Fairview Historical Society Articles Archives

Submitted by: Wally Snow

My name is Wallace Snow, oldest son of John and Myrtle Snow. In 1937 my parents purchased a lot of land on Frederick Avenue in Fairview.

Dad immediately commenced building a house. We moved to Halifax in early 1938. I don’t remember much of the first four years of my life but I do remember September 1939 that was the day my father left home to sail with the first Canadian Division to England. The house was only half finished; there was no indoor toilet and no running water. Water was obtained from a brook about 500 ft. from our property. Dad had made arrangements for a neighbour’s son to get two buckets of water for my mother every day. I was too small to carry the buckets and my mother was pregnant. 

I started school in Sept. 1941 at Fairview School on Main Avenue and I can remember walking to school with friends from Frederick Avenue everyday. We also had great fun in winter coasting down the street in front of our house. If the road was well packed some time we could get as far as Dutch Village Road.

We had great fun on that hill but some neighbours would put their ashes on the street for cars to get traction, it kind of ruined our fun. We were the third house from the end of the street. The nearest store was at the corner of Frederick Avenue and Dutch Village Road. This store burned down in the late 1940s. All the kids that went to Fairview School had to walk as there was no such thing as a school bus. We had to go home for lunch, there was no lunch room in the old school. The old school house burnt down in the late 1940s, so for a year some of the classes went to the United Church Hall on Ashdale Avenue. The older grades went to the two room school house on School Avenue (beside Ashburn Golf Course.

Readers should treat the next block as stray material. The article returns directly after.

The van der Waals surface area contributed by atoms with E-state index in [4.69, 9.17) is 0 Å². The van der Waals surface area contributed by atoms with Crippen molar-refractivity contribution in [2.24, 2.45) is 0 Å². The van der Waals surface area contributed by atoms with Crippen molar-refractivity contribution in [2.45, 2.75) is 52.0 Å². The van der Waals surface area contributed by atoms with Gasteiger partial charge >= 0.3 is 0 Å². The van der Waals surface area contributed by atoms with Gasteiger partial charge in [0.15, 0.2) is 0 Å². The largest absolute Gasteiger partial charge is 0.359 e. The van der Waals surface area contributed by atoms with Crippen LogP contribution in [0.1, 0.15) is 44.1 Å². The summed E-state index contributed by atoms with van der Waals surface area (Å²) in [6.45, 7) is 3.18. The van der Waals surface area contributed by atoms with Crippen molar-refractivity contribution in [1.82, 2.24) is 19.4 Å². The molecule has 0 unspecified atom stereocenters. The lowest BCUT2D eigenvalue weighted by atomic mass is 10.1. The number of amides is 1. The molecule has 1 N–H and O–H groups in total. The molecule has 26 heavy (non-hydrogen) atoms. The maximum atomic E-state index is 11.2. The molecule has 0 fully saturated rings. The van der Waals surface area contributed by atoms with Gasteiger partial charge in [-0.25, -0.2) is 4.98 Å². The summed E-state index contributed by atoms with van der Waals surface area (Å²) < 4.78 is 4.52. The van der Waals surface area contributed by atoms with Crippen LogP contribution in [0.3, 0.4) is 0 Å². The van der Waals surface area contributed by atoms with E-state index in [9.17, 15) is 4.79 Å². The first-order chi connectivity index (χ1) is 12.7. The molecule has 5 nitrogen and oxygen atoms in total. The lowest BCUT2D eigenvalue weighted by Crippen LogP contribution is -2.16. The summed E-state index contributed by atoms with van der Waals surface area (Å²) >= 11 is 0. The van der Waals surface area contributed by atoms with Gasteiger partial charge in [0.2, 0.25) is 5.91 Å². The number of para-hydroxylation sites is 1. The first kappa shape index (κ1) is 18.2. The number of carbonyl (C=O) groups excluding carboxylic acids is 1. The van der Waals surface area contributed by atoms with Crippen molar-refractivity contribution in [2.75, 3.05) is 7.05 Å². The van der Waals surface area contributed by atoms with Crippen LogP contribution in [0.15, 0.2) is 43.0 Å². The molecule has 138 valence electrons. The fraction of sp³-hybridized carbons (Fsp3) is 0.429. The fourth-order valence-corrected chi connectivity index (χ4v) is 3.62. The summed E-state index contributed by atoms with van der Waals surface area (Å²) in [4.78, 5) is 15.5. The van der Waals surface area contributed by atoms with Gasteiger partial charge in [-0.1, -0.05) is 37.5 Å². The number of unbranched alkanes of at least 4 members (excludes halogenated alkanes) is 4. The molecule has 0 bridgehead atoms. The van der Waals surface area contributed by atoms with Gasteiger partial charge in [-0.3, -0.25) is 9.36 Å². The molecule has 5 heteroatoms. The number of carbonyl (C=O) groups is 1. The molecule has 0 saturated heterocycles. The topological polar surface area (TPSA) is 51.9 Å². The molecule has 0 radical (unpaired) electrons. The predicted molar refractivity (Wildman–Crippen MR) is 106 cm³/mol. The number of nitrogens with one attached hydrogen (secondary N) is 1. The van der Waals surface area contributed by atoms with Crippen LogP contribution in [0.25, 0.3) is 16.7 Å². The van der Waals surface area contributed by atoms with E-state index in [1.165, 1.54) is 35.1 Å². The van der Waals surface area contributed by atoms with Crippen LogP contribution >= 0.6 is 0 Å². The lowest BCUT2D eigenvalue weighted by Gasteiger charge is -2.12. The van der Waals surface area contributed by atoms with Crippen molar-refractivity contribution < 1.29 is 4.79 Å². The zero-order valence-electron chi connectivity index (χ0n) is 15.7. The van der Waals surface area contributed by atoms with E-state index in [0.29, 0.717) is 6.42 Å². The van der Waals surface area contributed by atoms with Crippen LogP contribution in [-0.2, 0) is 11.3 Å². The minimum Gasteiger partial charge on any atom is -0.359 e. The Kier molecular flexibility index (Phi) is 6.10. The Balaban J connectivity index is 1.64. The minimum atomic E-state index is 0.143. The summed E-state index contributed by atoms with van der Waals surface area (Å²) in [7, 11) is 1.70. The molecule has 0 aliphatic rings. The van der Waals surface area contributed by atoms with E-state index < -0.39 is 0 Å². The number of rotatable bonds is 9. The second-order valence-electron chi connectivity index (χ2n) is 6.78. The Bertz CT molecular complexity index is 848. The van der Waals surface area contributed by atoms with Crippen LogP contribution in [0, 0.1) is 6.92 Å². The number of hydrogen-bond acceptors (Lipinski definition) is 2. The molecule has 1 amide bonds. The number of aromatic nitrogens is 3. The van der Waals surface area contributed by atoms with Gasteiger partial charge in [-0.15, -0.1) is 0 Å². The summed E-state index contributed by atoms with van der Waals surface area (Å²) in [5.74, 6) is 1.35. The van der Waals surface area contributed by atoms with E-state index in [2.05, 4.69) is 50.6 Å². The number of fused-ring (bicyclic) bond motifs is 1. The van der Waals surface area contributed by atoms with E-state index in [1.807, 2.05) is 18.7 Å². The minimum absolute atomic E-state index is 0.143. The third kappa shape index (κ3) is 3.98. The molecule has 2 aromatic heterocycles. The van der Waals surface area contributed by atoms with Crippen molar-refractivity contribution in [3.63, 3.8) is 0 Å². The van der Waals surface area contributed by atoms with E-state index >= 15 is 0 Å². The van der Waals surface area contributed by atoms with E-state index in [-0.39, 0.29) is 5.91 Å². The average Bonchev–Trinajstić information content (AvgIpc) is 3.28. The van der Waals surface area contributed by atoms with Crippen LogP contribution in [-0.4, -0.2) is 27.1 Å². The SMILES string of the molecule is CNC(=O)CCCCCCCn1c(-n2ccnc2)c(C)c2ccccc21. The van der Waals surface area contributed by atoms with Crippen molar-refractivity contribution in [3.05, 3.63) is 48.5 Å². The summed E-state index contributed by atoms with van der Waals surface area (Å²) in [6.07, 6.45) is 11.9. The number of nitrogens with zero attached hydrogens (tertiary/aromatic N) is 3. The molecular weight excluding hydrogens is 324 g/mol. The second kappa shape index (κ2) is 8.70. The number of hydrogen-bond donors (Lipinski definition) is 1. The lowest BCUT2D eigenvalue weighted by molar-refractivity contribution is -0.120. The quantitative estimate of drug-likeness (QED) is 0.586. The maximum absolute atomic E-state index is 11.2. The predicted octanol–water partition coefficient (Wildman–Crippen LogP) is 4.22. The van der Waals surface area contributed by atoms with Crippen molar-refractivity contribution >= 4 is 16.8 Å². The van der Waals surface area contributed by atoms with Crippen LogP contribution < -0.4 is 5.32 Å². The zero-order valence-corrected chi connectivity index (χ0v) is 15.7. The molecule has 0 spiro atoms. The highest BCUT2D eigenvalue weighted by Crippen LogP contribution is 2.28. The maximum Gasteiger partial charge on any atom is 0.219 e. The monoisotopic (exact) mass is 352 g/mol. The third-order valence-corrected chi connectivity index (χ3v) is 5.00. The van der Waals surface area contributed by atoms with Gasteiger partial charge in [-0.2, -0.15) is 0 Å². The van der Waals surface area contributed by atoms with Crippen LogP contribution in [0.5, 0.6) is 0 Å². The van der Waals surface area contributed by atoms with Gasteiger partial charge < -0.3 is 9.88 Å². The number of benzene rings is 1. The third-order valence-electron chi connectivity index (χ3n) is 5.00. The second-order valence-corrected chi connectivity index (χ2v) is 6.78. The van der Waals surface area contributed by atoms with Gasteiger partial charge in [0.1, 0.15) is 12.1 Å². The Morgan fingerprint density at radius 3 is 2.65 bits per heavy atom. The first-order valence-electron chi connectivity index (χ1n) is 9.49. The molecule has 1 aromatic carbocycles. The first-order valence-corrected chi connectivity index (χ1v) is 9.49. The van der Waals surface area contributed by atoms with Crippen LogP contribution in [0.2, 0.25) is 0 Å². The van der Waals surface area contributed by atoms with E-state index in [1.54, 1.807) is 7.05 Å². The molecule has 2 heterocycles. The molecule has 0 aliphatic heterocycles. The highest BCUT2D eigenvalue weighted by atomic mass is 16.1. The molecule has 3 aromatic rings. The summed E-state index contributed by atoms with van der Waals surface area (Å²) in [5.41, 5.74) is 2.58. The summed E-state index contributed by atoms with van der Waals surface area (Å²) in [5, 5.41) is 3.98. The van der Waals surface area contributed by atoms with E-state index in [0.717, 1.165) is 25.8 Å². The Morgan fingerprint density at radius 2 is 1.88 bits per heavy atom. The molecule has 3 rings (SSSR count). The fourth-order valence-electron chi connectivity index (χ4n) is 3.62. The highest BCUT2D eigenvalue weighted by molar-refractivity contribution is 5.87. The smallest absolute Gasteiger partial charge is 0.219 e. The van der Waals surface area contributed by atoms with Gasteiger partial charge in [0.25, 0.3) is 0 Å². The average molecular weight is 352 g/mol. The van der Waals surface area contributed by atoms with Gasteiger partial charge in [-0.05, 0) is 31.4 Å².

The new school was built on the land where the old one burnt down. It was a brick building with three floors, it had a gymnasium and a library. The classes went from kinder-garden to grade nine. When I was in Junior High they held dances Friday night in the gym, the students had to organize the music and run a little canteen that sold pop and chocolate bars. The dances went from 7 to 10 P.M. and there was a parent and a teacher as chaperones. I don’t remember the year but I think I was in grade seven when the principal had a heart attack one night, when he was dancing.

I also remember when the student went on strike because of the water in the school. We actually got our pictures in the Halifax newspaper, holding up our protest signs. We also had to walk to Armdale Jr. High School for shop classes, girls had Home Economics and the boys had wood working. 

I started grade nine in 1951 and received a provisional pass in 1952 (provision was that I never come back). I started Halifax County Vocational School in September 1952 and registered in the automotive class. I completed my first year but quit half-way through the second year to work as an apprentice. 

I worked one year for a company in Halifax and then quit that job in 1955 to join the Canadian Army. 

That was the end of my education while living in Fairview. I retired from the military late 1972 with a high school equivalent and a Heavy Duty Mechanic License. 

That sums up my education story. 

I have many great memories of living in Fairview. It was a great time in my life. We were a great bunch of kids and some of us actually went on to have great careers. 

So to all my old friends it was great knowing you and I hope everyone is doing great.

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